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Wolverhampton Intellectual Repository and E-Theses > Research Institutes > Research Institute in Healthcare Science > Sport, Exercise and Health Research Group > Comparison between G6PD-Deficient and Normal Individuals after Eccentric Exercise

Please use this identifier to cite or link to this item: http://hdl.handle.net/2436/113472
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Title: Comparison between G6PD-Deficient and Normal Individuals after Eccentric Exercise
Authors: Theodorou, Anastasios A.
Nikolaidis, Michalis G.
Paschalis, Vassilis
Sakellariou, Georgios K.
Fatouros, Ioannis G.
Koutedakis, Yiannis
Jamurtas, Athanasios Z.
Citation: Medicine & Science in Sports & Exercise, 42(6) ; 1113-1121
Publisher: American College of Sports Medicine
Journal: Medicine & Science in Sports & Exercise
Issue Date: 2010
URI: http://hdl.handle.net/2436/113472
DOI: 10.1249/MSS.0b013e3181c67ecd
Additional Links: http://content.wkhealth.com/linkback/openurl?sid=WKPTLP:landingpage&an=00005768-900000000-99360
Abstract: Purpose: Theoretically, glucose-6-phosphate dehydrogenase (G6PD)-deficient compared with nondeficient individuals may be less capable of performing physical activities and/or may be more vulnerable to muscle damage and oxidative stress. Therefore, the purpose of the present study was to examine the effects of a resistance muscle-damaging exercise bout on muscle function and damage, redox status in plasma, and erythrocytes and hemolysis. Methods: Nine males with established G6PD deficiency and nine males with normal G6PD activity performed an eccentric muscledamaging exercise protocol. Isometric torque, range of motion, delayed onset muscle soreness, and creatine kinase were measured as indices of muscle function and damage. Reduced glutathione, oxidized glutathione, thiobarbituric acid–reactive substances, protein carbonyls, catalase, uric acid, and total antioxidant capacity were measured as indices of blood redox status. Plasma hemoglobin and bilirubin were measured as indices of hemolysis. All measurements conducted before, immediately after, and 1, 2, 3, 4, and 5 d after exercise. Results: All indices measured confirmed that eccentric exercise induced severe muscle damage, oxidative stress, and hemolysis, peaking at 2 and 3 d postexercise. Lower resting levels of reduced glutathione were detected in the G6PD-deficient group compared with the control group. Nevertheless, both the time course and the magnitude of the changes of the selected muscle performance, redox status (both in plasma and in erythrocytes), and hemolysis indices measured were similar between the two groups. Conclusions: The present study indicates that G6PD-deficient individuals may participate in high-intensity muscle-damaging activities, without a negative impact on muscle function, blood redox status, and hemolysis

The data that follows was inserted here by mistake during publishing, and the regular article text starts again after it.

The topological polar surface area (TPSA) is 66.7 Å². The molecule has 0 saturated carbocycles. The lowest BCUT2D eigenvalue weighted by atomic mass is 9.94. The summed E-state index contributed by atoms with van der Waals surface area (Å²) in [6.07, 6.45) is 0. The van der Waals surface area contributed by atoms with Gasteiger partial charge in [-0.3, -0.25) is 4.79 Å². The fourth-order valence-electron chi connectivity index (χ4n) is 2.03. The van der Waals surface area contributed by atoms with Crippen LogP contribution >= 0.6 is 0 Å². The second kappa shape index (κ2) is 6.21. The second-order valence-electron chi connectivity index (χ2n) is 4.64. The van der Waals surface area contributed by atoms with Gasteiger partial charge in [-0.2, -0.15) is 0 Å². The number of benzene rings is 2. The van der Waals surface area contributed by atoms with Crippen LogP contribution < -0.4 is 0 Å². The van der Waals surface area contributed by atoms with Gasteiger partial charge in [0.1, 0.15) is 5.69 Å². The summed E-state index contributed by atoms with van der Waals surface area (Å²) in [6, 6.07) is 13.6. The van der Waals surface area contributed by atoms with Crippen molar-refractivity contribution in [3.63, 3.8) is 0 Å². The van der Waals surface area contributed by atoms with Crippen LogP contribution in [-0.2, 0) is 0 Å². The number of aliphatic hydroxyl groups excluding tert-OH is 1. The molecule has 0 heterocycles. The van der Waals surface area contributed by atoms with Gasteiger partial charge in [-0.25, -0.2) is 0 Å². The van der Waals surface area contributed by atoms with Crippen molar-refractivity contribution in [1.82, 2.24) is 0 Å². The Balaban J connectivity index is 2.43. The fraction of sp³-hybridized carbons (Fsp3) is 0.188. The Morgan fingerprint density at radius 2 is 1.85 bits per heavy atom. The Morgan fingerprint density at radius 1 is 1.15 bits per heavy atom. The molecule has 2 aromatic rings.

Type: Article
Language: en
Keywords: Free radicals
Lipid peroxidation
Hemolysis
Muscle damage
ISSN: 0195-9131
Appears in Collections: Sport, Exercise and Health Research Group

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